Cast off, boot on. What to expect from physio?

December 20, 2009

My cast was taken off last Tuesday, seven weeks and six days after my ATR.  I’ve now got an Aircast boot with one wedge in it.

Just after the cast came off the consultant did the Thompson test and my toes moved, which was quite a relief.  He asked me to push my foot down on his hand, and I was able to put some pressure on.  Likewise lifting it was fine too.  So that was all excellent news, and seemed to show things are going to plan.

My calf muscle is much smaller but there’s still quite a bit of mass there, even if I can’t tense it fully at the moment.

So, I was given an Aircast boot, and told everything looked fine and I was discharged.  I had my physio assessment booked for the next day.

It all felt like great progress, but I left the first physio session feeling confused.  The chap I saw was fine in that he checked the tendon again and was reasonably upbeat about how things were going.  But he wouldn’t give me a good idea on how things might develop from here.

He said the Aircast boot was not totally necessary as I could be doing my PWB in shoes.  This was surprising, but he said I should keep using it until my next appointment, which is on 6th January.    I have a maximum of six sessions on the NHS, but I might only need 2 or 3.

Does that sound right?  I have a sheet with some exercises I can do at home, but I get the feeling from other blogs that some physio is very hands on and more frequent.

Anyway, I am taking it as an indication that things are going well.  But, I’d really like to spend a decent session with a physio who’ll take me through the exercises, and give me strong indication of how much I can push the tendon.  Hopefully that will happen in the new year.

I don’t want to sound like I’m moaning, but some more answers from consultants and physios who are treating me would be very, very welcome.  Thank goodness for this website!  Happy Christmas!

I think I’m a PWB!

December 2, 2009

A ‘partial weight bearer’ that is.  Though I’m sure there are more inventive and certainly more offensive possibilities for ‘PWB’.

It’s now six weeks since I suffered my ATR playing football.  After going to A&E immediately I was diagnosed and given the options.  I chose the conservative path.  Yesterday I went in to my fourth cast.

The three previous casts have taken my foot from equinus gradually towards a 90 degree position (I don’t know the fancy name for that) where I can lay my foot flat on the floor.

I’m about 5% off that now.  I was given a kind of shoe, a bit like a flip-flop that an elephant might wear, with straps to keep it attached to the bottom of my dashing blue cast (again Kevin!  I just like blue.).

Anyway, I didn’t see the consultant, but Colin, who put it in plaster, said that I would now be able to put some weight on it.  Initially when standing still, but then I might be able to hobble around unaided!  That was exceptionally good and unexpected news.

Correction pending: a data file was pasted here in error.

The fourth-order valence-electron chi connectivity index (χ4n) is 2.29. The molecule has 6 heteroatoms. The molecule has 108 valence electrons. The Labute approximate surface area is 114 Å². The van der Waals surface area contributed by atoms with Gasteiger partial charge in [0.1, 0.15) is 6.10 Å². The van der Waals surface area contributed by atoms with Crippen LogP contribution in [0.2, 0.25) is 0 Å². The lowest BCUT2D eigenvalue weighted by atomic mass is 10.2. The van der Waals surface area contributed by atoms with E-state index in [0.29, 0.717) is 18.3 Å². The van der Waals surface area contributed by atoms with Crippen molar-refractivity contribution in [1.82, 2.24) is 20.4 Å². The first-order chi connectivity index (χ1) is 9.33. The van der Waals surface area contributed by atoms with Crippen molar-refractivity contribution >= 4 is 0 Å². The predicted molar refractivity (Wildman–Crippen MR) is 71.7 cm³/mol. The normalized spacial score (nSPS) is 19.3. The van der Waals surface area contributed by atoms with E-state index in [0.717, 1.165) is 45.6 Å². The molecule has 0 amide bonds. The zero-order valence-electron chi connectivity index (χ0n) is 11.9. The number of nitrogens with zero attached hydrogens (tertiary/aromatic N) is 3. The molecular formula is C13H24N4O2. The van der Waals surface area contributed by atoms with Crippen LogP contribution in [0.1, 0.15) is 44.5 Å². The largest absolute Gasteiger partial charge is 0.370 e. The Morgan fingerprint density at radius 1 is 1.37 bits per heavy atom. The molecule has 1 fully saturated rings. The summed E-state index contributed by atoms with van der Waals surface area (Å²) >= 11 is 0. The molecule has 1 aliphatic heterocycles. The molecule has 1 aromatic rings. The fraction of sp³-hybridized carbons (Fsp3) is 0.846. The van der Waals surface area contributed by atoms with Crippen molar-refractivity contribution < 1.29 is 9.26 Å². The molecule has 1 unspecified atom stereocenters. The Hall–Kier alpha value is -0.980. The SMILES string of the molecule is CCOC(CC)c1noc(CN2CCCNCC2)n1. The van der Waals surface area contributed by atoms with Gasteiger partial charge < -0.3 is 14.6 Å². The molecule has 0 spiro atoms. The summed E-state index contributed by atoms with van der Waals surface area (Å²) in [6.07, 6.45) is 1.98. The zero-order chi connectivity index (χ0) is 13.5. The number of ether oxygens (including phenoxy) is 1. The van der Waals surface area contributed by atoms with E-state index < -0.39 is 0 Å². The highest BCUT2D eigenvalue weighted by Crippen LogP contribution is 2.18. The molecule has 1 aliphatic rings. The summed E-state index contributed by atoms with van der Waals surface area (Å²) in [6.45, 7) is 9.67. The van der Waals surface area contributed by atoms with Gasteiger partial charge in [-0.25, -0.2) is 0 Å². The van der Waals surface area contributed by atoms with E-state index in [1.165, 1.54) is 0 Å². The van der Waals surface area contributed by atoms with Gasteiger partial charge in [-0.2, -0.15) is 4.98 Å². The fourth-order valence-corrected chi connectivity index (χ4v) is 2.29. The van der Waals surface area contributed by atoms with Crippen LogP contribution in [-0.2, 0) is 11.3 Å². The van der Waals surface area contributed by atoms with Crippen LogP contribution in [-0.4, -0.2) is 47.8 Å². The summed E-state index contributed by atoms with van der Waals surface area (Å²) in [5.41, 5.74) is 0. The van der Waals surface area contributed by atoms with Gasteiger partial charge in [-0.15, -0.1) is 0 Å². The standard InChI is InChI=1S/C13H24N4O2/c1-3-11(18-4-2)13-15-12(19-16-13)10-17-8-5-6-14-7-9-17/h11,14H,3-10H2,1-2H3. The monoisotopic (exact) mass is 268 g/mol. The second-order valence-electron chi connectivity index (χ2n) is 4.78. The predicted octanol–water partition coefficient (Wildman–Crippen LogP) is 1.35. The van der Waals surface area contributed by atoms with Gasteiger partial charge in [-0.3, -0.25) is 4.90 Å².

Does it make me a PWB?

I think it should!  I’d like to mark the occasion by updating my profile, as I’ve been getting pretty sick of the crutches, and although I’ll still be using them for a while, it would be nice to mark a step towards the day I can throw them out of the window for good.

So, I’ve got the current cast for another two weeks, then I’m into a space boot for a month.  I think this will be the one with the wedges under my heel that are gradually reduced to bring my heel down.

Yesterday my calf muscle was quite a bit smaller than at the previous recasting.  I know this is normal but it was a bit of a shock.  I’ve always been secretly proud of my calf muscles.  I’ve never had much to boast of muscle-wise up top, but thanks to lots of cycling I had developed chiseled calf muscles.  Now I have one that’s got the droopy, squidgy feel of a beer belly.

If I’m good and do what the physiotherapist tells me, how long till I’ve got a nice chunky calf muscle again?

Otherwise, I’ve been bumbling on with work, trying to get out as much as possible, and having dreams where I’m walking only to realise mid-dream that I can’t do that at the moment.   It’s a bit like dreaming of flying.

My girlfriend has been very supportive.  However, I secretly suspect she finds the whole situation agreeable in some respects.  As I said to her the other day: “Every girl wants a temporarily disabled boyfriend don’t they?  So you know where they are all the time, and they aren’t able to go out late and eat kebabs while walking home from the pub.”

Don’t you worry Sarah, I’ll be coming back late with bits of kebab down my shirt before you can say: “Extra chilli sauce please”.